Pictorialism is the name given to an international style and aesthetic movement that dominated photography during the later 19th and early 20th centuries. Pictorialism refers to a style in which the photographer has somehow manipulated what would otherwise be a straightforward photograph as a means of "creating" an image rather than simply recording it. Typically, a pictorial photograph appears to lack a sharp focus, is printed in one or more colors other than black-and-white (ranging from warm brown to deep blue) and may have visible brush strokes or other manipulation of the surface. For the pictorialist, a photograph, like a painting, drawing or engraving, was a way of projecting an emotional intent into the viewer's realm of imagination.
Pictorialism as a movement thrived from about 1885 to 1915, although it was still being promoted by some as late as the 1940s. It began in response to claims that a photograph was nothing more than a simple record of reality, and transformed into an international movement to advance the status of all photography as a true art form.
During the era of Pictorial Photography, various publications arose, dedicating their pages to emerging artists and photographers who celebrated this international movement. One such magazine was "The Gallery", which showcased pictorial photographs from all over the world and included informative articles on the newest photography equipment, techniques, and subjects.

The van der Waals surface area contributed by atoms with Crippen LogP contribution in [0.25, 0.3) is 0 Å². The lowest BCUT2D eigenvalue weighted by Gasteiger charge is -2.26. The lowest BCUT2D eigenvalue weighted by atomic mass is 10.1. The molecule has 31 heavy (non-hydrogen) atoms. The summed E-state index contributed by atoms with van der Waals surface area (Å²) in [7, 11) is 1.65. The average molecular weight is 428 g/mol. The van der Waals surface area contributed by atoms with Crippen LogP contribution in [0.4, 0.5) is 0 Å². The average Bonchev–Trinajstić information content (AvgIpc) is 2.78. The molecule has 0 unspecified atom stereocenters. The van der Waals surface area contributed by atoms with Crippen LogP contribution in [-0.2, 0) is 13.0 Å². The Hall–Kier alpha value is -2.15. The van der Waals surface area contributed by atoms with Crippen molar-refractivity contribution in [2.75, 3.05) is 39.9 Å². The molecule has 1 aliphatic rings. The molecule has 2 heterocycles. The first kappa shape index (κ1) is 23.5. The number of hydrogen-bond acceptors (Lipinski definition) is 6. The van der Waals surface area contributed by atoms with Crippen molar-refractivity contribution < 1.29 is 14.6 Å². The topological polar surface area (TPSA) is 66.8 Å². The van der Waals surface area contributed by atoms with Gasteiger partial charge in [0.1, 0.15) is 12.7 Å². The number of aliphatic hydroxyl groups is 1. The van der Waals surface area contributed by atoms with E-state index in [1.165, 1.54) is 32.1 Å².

Membership for "The Gallery" was international and open to anyone with an interest in photography. The publication worked closely with the Royal Photographic Society, the world's oldest national photographic society. "The Gallery" showcased work by famous pictorial photographers, such as, Harold Cazneaux, Frank Hurley, Cecil Bostock, Henri Mallard, Alex Keighley, Alvin Langdon Coburn, and Rudolf Koppitz.
Though it's last publication was in the early 1940s coinciding with the decline of the pictorial movement, "The Gallery" is still a treasured piece of photography history and is sought after by many art historians, photo lovers, and treasure hunters alike.
Displayed among our selection of vintage cameras, film and photography finds, we have a collection of "The Gallery" publications from the 1930s. In it's pages you will find beautiful imagery, deco ridden advertisements, and the unforgotten history of when photography first became known as an art form. If your heart holds a love for the photo world, stop by The Paris Market to see our selection of unique photography time capsules.